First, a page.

My Sisters and Brothers in Christ:
Grace and peace of our Lord Jesus Christ be with you. We are within the season of Lent. During the second Sunday of Lent, we hear the wondrous proclamation, as Jesus and some of the apostles were praying, that Jesus is God’s chosen Son. We are to listen to him. There are many words which might strike you significantly when hearing this proclamation. The one that is most striking to me is the word, chosen.
What happened when the proclamation occurred? The apostles who were chosen by Jesus became fearful. The chosen men were in awe of this mysterious encounter. They were beginning to understand that Jesus was not like them, but very special. As Jesus walked with them, their faith turned to God and the Scripture was revealed to them in a way they had not known. They began to understand that God is present as a voice that bears witness to Jesus. This grounding helps the apostles as the journey of the cross becomes their reality.
So too, each one of us is chosen. We are a gift of God and we are also called, through the Sacrament of Baptism, to listen to him. We become the vessel of God on this earth to make the earth sacred and reach for a homeland that is beyond our physical living.
Chosen by God. How does the proclamation of this change our daily living during this Lenten season and beyond? How will we, by our thoughts, words and deeds, show others that we are listening to him? How are we caressing the wounds of Christ which we have lain upon Him as we have left him at the cross?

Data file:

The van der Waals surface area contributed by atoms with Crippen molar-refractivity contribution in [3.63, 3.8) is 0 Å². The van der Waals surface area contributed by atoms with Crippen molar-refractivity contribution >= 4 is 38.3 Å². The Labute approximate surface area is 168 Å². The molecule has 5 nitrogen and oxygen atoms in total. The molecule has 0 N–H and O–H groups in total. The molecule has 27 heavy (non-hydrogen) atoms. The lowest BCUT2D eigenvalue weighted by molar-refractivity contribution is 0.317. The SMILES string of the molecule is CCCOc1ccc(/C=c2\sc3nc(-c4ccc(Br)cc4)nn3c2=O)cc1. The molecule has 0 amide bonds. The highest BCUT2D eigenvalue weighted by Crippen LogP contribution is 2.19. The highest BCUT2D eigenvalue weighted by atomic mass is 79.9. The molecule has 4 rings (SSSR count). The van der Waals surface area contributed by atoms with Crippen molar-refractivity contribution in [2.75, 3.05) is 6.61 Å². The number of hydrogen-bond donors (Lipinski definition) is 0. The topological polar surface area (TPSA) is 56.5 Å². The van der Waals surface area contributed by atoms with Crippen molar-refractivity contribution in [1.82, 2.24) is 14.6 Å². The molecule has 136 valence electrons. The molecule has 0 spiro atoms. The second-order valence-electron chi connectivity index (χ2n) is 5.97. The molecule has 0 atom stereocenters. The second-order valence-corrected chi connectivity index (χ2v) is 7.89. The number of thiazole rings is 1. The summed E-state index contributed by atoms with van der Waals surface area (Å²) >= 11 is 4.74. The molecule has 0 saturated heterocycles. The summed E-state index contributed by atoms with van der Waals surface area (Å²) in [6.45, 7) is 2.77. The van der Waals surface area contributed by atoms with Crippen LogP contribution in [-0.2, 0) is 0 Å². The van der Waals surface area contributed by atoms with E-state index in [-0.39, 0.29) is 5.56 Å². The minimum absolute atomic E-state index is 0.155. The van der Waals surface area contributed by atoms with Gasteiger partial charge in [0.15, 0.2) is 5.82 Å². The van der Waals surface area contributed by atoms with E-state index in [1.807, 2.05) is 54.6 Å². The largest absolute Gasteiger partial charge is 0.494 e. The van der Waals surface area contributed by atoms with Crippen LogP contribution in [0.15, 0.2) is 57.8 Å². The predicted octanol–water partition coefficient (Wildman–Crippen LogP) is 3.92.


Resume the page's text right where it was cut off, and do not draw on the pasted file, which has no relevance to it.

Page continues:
The announcement of local, national, and world news may bring our collective spirit to be encased in spiritual pain. By being chosen, we cannot remain in this “tomb,” for we know that, in Jesus, we are the father’s beloved children. Pope Francis said the Christian life means “wanting to live life as a love story, the story of God’s faithful love, he who never abandons us and wishes to be in communion with us always. This is the reason for our joy, a joy that no one in the world and no circumstance in our lives can take from us. It is a joy that gives peace also in the midst of pain, a joy that already makes us participate in that eternal happiness which awaits us.” Despite our weaknesses, we can become a light in the darkness of the world.
Lent invites us to embody the paschal mystery more deeply and concretely in our personal, family and social lives as we fast, pray and offer gift for each other. Fasting changes our attitude toward others – to be ready to suffer for love. Prayer teaches us to abandon our secular idols and the self-sufficiency of our ego – to acknowledge our need for the Lord’s mercy. Offering gifts for each other means that we increase God’s generosity by giving up the idea that we are in charge of our future – that sharing what we have with each other, harmonizing our resources acknowledging the earth as sacred.
This, my dear people, is what I would ask of you this Lenten season: to be in awe of God; to listen to Him that we might, individually and collectively, become a light in the darkness of the world. To be chosen is not an easy journey. It led Jesus to the cross. We have and will continue to find ourselves at the foot of the cross as we are chosen. This is not a difficulty, but a joyous proclamation of who we are as children of God. Let us abandon the tomb of insecurity, uncertainty, degradation, and hatred and become an Easter people as we are chosen to be.